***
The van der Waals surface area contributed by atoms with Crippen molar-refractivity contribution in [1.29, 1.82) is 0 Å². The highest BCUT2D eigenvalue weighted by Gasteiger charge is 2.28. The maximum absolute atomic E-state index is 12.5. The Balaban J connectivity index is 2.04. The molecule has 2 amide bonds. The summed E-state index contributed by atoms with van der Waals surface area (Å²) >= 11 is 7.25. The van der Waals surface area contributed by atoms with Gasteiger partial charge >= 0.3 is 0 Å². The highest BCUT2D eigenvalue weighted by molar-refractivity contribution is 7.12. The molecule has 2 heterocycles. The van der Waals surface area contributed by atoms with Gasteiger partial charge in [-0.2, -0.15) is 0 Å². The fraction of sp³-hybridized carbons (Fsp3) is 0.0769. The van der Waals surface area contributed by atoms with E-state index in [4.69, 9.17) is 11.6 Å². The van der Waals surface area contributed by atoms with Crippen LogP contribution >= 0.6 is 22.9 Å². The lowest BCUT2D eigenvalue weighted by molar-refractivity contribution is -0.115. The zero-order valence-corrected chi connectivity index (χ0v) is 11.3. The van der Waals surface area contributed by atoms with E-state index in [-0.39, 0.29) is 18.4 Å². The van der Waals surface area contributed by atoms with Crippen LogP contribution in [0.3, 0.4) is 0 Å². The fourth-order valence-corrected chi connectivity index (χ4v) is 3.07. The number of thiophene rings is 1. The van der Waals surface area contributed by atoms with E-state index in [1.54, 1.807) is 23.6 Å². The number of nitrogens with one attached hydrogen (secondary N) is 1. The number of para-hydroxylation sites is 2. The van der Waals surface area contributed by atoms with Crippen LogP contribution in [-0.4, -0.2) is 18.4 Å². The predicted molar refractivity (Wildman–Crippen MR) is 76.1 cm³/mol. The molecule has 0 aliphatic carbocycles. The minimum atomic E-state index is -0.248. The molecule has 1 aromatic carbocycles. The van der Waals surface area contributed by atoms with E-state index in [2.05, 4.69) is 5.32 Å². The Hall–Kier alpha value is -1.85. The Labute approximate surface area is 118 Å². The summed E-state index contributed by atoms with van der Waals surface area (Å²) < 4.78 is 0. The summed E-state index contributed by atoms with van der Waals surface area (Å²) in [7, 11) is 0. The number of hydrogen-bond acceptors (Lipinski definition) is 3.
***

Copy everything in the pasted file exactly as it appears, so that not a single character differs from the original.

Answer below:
The van der Waals surface area contributed by atoms with Crippen molar-refractivity contribution in [1.29, 1.82) is 0 Å². The highest BCUT2D eigenvalue weighted by Gasteiger charge is 2.28. The maximum absolute atomic E-state index is 12.5. The Balaban J connectivity index is 2.04. The molecule has 2 amide bonds. The summed E-state index contributed by atoms with van der Waals surface area (Å²) >= 11 is 7.25. The van der Waals surface area contributed by atoms with Gasteiger partial charge >= 0.3 is 0 Å². The highest BCUT2D eigenvalue weighted by molar-refractivity contribution is 7.12. The molecule has 2 heterocycles. The van der Waals surface area contributed by atoms with Gasteiger partial charge in [-0.2, -0.15) is 0 Å². The fraction of sp³-hybridized carbons (Fsp3) is 0.0769. The van der Waals surface area contributed by atoms with E-state index in [4.69, 9.17) is 11.6 Å². The van der Waals surface area contributed by atoms with Crippen LogP contribution >= 0.6 is 22.9 Å². The lowest BCUT2D eigenvalue weighted by molar-refractivity contribution is -0.115. The zero-order valence-corrected chi connectivity index (χ0v) is 11.3. The van der Waals surface area contributed by atoms with E-state index in [-0.39, 0.29) is 18.4 Å². The van der Waals surface area contributed by atoms with Crippen LogP contribution in [0.3, 0.4) is 0 Å². The fourth-order valence-corrected chi connectivity index (χ4v) is 3.07. The number of thiophene rings is 1. The van der Waals surface area contributed by atoms with E-state index in [1.54, 1.807) is 23.6 Å². The number of nitrogens with one attached hydrogen (secondary N) is 1. The number of para-hydroxylation sites is 2. The van der Waals surface area contributed by atoms with Crippen LogP contribution in [-0.4, -0.2) is 18.4 Å². The predicted molar refractivity (Wildman–Crippen MR) is 76.1 cm³/mol. The molecule has 0 aliphatic carbocycles. The minimum atomic E-state index is -0.248. The molecule has 1 aromatic carbocycles. The van der Waals surface area contributed by atoms with E-state index in [2.05, 4.69) is 5.32 Å². The Hall–Kier alpha value is -1.85. The Labute approximate surface area is 118 Å². The summed E-state index contributed by atoms with van der Waals surface area (Å²) < 4.78 is 0. The summed E-state index contributed by atoms with van der Waals surface area (Å²) in [7, 11) is 0. The number of hydrogen-bond acceptors (Lipinski definition) is 3.